Loading ...
Sorry, an error occurred while loading the content.

1134FW: Short briefing/background doc't regarding RDFa, prefixes and HTML

Expand Messages
  • misha.wolf@thomsonreuters.com
    Feb 3, 2011
    • 0 Attachment
      fyi

      -----Original Message-----
      From: www-tag-request@... [mailto:www-tag-request@...] On Behalf
      Of Nathan
      Sent: 03 February 2011 12:03
      To: Henry S. Thompson
      Cc: www-tag@...
      Subject: Re: Short briefing/background doc't regarding RDFa, prefixes
      and HTML

      Hi Henry,

      /Personal/ comments indented, note that I'm not speaking on behalf of
      the RDFa WG here.

      Henry S. Thompson wrote:
      > I've prepared a short introduction [1] to this issue in preparation
      > for possible discussion at the upcoming TAG f2f. Comments welcome.
      >
      > [1] http://www.w3.org/2001/tag/doc/RDFa_HTML_prefix_issue.html


      RDFa uses CURIEs extensively as the values of attributes. The
      non-empty prefixes in those CURIEs are interpreted relative to

      You've missed @profile which allows the importing of prefix and
      term definitions from an external profile (read: hosted on the web
      somewhere), also provides a default RDFa processor profile (meaning
      some prefixes are always supported and mapped to a specific uri),
      and also means that if a specified profile can't be dereferenced and
      read correctly (yes at parse / process time) then the element on
      which the @profile is declared, and all child elements, are skipped
      (no triples will be extracted from these elements).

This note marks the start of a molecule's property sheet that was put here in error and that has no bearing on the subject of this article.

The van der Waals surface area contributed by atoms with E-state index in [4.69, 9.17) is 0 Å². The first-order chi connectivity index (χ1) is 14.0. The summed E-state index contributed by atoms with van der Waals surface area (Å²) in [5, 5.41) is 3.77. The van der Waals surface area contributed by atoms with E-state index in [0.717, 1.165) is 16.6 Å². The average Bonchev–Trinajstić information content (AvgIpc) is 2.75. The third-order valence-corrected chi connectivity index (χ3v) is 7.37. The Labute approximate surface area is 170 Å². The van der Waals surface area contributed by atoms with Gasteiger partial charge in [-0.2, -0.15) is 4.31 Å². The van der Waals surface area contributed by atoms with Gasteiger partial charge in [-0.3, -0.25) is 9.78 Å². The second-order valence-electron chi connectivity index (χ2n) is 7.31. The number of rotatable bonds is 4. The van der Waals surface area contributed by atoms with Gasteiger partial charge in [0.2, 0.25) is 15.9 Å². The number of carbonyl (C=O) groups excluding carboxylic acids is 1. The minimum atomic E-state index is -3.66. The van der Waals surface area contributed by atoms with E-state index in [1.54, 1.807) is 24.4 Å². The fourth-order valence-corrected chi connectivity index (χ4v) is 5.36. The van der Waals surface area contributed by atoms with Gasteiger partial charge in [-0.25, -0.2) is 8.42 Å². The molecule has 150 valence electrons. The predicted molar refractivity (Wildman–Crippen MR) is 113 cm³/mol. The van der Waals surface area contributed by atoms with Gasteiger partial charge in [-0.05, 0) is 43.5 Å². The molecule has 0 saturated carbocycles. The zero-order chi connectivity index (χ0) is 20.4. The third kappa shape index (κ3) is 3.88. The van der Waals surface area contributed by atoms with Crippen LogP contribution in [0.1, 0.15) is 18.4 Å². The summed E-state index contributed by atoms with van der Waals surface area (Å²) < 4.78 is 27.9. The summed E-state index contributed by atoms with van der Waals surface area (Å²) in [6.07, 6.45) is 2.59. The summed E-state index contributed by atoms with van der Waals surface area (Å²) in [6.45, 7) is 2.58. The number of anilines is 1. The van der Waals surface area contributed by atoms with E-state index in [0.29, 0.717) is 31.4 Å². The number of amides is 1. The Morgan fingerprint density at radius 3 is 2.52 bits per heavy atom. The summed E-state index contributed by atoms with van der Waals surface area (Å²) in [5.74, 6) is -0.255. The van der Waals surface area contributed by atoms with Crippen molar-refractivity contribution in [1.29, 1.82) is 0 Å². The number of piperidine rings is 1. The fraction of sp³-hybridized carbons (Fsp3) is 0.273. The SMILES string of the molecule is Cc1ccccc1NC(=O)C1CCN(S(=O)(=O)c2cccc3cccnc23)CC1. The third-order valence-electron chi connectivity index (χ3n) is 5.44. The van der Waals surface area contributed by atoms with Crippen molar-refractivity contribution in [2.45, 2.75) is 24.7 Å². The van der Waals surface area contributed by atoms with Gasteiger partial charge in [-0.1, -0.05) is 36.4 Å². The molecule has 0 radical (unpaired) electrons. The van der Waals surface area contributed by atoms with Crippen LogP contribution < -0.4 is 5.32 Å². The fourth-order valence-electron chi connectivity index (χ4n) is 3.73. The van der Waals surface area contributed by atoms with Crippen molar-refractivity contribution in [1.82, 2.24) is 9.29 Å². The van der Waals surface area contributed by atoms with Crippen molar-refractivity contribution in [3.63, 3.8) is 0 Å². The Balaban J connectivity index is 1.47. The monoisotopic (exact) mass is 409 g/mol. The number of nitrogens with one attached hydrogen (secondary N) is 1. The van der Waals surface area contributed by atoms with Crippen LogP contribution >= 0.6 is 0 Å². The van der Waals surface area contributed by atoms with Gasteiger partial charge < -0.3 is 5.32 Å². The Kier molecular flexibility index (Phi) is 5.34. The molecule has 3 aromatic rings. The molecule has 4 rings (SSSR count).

Neither proposal contains any concrete evidence about the utility, or
      lack of it, of prefixes for authors, or the importance, or lack of it,
      of that utility to authors and consequently to uptake.

      Very roughly, RDFa is at the convergence point between XML/XHTML,
      RDF and HTML, in both the RDF and HTML worlds authors find it very
      beneficial to be able to write simple string tokens like "foaf:name"
      or "title" rather than using full URIs (which people often get wrong
      and which increases the bandwidth required to author, send and
      receive RDF(a)).

      HTML typically uses well defined simple tokens in @rel like "author"
      and "stylesheet" which have universal meaning (in html and Web
      Linking at least), and both authors and consumers treat these as
      simple tokens not paired to URIs.

      RDF uses web names (URIs) for properties / relations, so that they
      can be looked up (via dereferencing) by humans / machines to get
      a description of the property. This allows new vocabularies and
      properties to be created at any time, and for the range of things
      that can be described with RDF to be unbounded in a webized and
      extensible manner.

      RDF authors practically need to be able to write "foaf:name" in
      serializations and have it resolve to a full URI when being
      processed.

      Due to RDF's XML heritage qnames and the XML prefix approach was
      adopted, likewise RDFa+XHTML which has heritage in both RDF and
      XHTML, both of which take the same prefix approach.

      What authors require, is for a string token "foaf:name" to be
      paired correctly with a distinct URI.

      The prefix based method does this pairing by splitting "foaf:name"
      on the colon, resolving "foaf" to a string, and then concatenating
      "name" to that string.

      In other words, they don't get "foaf:name" paired to a URI, they
      get "foaf" paired to another string. This is the indirection being
      referred to by Hickson (I believe).

      The drawbacks of this approach are:
      - non existent properties can easily be referenced